Force-Sensitive Resistor & LED with Arduino
- Applications of the FSR for improving accessibility to handicapped people: accelerating/decelerating a wheelchair for paraplegics, or a pressure gauge to open doors/cabinets.
Temperature Sensor & LED Circuit with Arduino
- We do not need to use a voltage divider circuit with this temperature sensor because it acts as a voltage divider by changing output voltage in proportion to changes in temperature, rather than using variable resistance like potentiometers.
- Unlike pressure sensed by force-sensitive resistors, or rotation sensed by potentiometers, ambient temperature sensed by temperature sensors almost always changes very gradually and slowly. How does this affect the design of interactions based on this sensor? The interaction between the user and temperature sensor would not be an immediate reaction but instead a gradual, delayed response. Thus temperature sensors are not practical for prompt visualization of data.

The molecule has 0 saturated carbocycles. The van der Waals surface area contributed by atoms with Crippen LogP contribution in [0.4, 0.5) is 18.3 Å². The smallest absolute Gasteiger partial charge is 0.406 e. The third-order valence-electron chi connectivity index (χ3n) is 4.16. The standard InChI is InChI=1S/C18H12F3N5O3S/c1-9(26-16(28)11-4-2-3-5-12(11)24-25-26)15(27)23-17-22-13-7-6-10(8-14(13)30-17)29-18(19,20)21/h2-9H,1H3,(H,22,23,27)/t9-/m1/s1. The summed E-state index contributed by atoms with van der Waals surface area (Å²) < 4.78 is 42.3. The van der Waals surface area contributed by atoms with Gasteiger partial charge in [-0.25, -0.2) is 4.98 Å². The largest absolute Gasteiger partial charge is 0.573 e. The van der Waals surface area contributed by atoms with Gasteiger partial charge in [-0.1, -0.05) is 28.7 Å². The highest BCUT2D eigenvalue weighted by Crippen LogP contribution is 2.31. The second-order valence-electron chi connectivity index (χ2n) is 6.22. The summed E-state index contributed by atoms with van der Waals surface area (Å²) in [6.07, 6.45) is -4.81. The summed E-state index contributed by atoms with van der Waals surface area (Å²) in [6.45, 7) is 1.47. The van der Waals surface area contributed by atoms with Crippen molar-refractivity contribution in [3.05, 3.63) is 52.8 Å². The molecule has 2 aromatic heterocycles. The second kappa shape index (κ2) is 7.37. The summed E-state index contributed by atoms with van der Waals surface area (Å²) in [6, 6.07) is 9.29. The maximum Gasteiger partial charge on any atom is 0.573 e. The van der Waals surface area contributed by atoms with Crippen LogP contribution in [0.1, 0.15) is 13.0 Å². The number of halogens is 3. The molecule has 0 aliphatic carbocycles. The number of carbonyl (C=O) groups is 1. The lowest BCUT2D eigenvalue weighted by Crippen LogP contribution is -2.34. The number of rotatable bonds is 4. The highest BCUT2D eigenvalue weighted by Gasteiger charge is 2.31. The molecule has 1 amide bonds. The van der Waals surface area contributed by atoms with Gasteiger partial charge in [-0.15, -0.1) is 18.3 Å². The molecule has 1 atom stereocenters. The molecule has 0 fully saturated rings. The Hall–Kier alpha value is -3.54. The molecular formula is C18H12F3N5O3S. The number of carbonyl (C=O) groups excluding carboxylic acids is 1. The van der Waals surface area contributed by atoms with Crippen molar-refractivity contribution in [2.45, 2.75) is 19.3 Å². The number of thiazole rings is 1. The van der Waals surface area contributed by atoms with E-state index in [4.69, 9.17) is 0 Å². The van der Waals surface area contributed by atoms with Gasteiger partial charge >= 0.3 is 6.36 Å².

- Applications of the temperature sensor: as a cooking thermometer to see the gradual change as a food cools down/heats up compared to ambient temperature, detecting the change in temperature under the hood of a car to prevent overheating.
Transistor as Switch
- The LED turned on by the switch is dimmer than the LED turned on by the transistor because the LED connected to the switch has higher resistance of 10kΩ, as opposed to 560Ω resistance in the other LED.
- Ohm’s Law: Iswitch leg = V/R = 5V/10kΩ = 0.5mA.
Itransistor leg = V/R = 5V/560Ω = 8.9mA.
Transistor as Amplifier
- How does turning the potentiometer to maximum resistance affect the sensitivity of the circuit to the photo-resistor’s signal, as compared to turning the potentiometer all the way to minimum resistance? Turning the potentiometer to maximum resistance lowers the sensitivity of the photo-resistor as less voltage flows through the circuit, whilst minimum resistance increases the sensitivity of the photo-resistor.